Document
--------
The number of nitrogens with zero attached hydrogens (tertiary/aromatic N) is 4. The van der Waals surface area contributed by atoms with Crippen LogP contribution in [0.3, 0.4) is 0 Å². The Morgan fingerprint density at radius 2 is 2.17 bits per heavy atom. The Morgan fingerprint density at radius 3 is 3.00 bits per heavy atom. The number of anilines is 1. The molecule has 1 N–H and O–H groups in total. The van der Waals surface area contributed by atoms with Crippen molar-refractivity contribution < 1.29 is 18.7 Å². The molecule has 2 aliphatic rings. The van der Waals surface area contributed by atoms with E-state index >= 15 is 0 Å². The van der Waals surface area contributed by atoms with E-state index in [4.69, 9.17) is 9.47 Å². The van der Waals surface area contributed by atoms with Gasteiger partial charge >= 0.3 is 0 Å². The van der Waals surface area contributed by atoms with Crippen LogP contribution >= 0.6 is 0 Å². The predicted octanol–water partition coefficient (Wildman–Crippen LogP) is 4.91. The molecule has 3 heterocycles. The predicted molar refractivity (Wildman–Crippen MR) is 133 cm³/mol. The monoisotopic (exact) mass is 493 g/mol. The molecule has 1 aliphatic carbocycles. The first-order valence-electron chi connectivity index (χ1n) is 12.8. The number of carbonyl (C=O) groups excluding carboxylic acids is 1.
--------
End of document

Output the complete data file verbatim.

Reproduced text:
The number of nitrogens with zero attached hydrogens (tertiary/aromatic N) is 4. The van der Waals surface area contributed by atoms with Crippen LogP contribution in [0.3, 0.4) is 0 Å². The Morgan fingerprint density at radius 2 is 2.17 bits per heavy atom. The Morgan fingerprint density at radius 3 is 3.00 bits per heavy atom. The number of anilines is 1. The molecule has 1 N–H and O–H groups in total. The van der Waals surface area contributed by atoms with Crippen molar-refractivity contribution < 1.29 is 18.7 Å². The molecule has 2 aliphatic rings. The van der Waals surface area contributed by atoms with E-state index >= 15 is 0 Å². The van der Waals surface area contributed by atoms with E-state index in [4.69, 9.17) is 9.47 Å². The van der Waals surface area contributed by atoms with Gasteiger partial charge >= 0.3 is 0 Å². The van der Waals surface area contributed by atoms with Crippen LogP contribution >= 0.6 is 0 Å². The predicted octanol–water partition coefficient (Wildman–Crippen LogP) is 4.91. The molecule has 3 heterocycles. The predicted molar refractivity (Wildman–Crippen MR) is 133 cm³/mol. The monoisotopic (exact) mass is 493 g/mol. The molecule has 1 aliphatic carbocycles. The first-order valence-electron chi connectivity index (χ1n) is 12.8. The number of carbonyl (C=O) groups excluding carboxylic acids is 1.